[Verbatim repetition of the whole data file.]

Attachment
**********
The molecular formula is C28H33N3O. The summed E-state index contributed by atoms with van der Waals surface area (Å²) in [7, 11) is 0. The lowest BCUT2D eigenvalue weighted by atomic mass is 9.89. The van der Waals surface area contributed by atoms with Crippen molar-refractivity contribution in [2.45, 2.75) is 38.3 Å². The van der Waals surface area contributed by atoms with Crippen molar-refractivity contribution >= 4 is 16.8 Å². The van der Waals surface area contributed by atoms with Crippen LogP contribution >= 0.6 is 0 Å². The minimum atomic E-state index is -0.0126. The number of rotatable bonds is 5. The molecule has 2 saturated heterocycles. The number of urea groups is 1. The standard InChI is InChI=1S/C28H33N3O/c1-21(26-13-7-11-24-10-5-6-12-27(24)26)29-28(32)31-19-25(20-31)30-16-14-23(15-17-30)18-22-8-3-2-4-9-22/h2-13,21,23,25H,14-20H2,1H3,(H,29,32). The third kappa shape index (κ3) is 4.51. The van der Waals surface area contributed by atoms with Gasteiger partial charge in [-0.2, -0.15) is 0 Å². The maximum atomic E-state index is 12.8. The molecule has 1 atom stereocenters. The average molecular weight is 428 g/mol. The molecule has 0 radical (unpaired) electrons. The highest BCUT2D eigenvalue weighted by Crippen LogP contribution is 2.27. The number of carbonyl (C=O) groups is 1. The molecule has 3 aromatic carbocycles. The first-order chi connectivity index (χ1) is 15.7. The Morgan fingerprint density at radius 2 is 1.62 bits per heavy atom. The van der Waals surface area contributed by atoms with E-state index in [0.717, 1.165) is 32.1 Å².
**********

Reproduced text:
The molecular formula is C28H33N3O. The summed E-state index contributed by atoms with van der Waals surface area (Å²) in [7, 11) is 0. The lowest BCUT2D eigenvalue weighted by atomic mass is 9.89. The van der Waals surface area contributed by atoms with Crippen molar-refractivity contribution in [2.45, 2.75) is 38.3 Å². The van der Waals surface area contributed by atoms with Crippen molar-refractivity contribution >= 4 is 16.8 Å². The van der Waals surface area contributed by atoms with Crippen LogP contribution >= 0.6 is 0 Å². The minimum atomic E-state index is -0.0126. The number of rotatable bonds is 5. The molecule has 2 saturated heterocycles. The number of urea groups is 1. The standard InChI is InChI=1S/C28H33N3O/c1-21(26-13-7-11-24-10-5-6-12-27(24)26)29-28(32)31-19-25(20-31)30-16-14-23(15-17-30)18-22-8-3-2-4-9-22/h2-13,21,23,25H,14-20H2,1H3,(H,29,32). The third kappa shape index (κ3) is 4.51. The van der Waals surface area contributed by atoms with Gasteiger partial charge in [-0.2, -0.15) is 0 Å². The maximum atomic E-state index is 12.8. The molecule has 1 atom stereocenters. The average molecular weight is 428 g/mol. The molecule has 0 radical (unpaired) electrons. The highest BCUT2D eigenvalue weighted by Crippen LogP contribution is 2.27. The number of carbonyl (C=O) groups is 1. The molecule has 3 aromatic carbocycles. The first-order chi connectivity index (χ1) is 15.7. The Morgan fingerprint density at radius 2 is 1.62 bits per heavy atom. The van der Waals surface area contributed by atoms with E-state index in [0.717, 1.165) is 32.1 Å².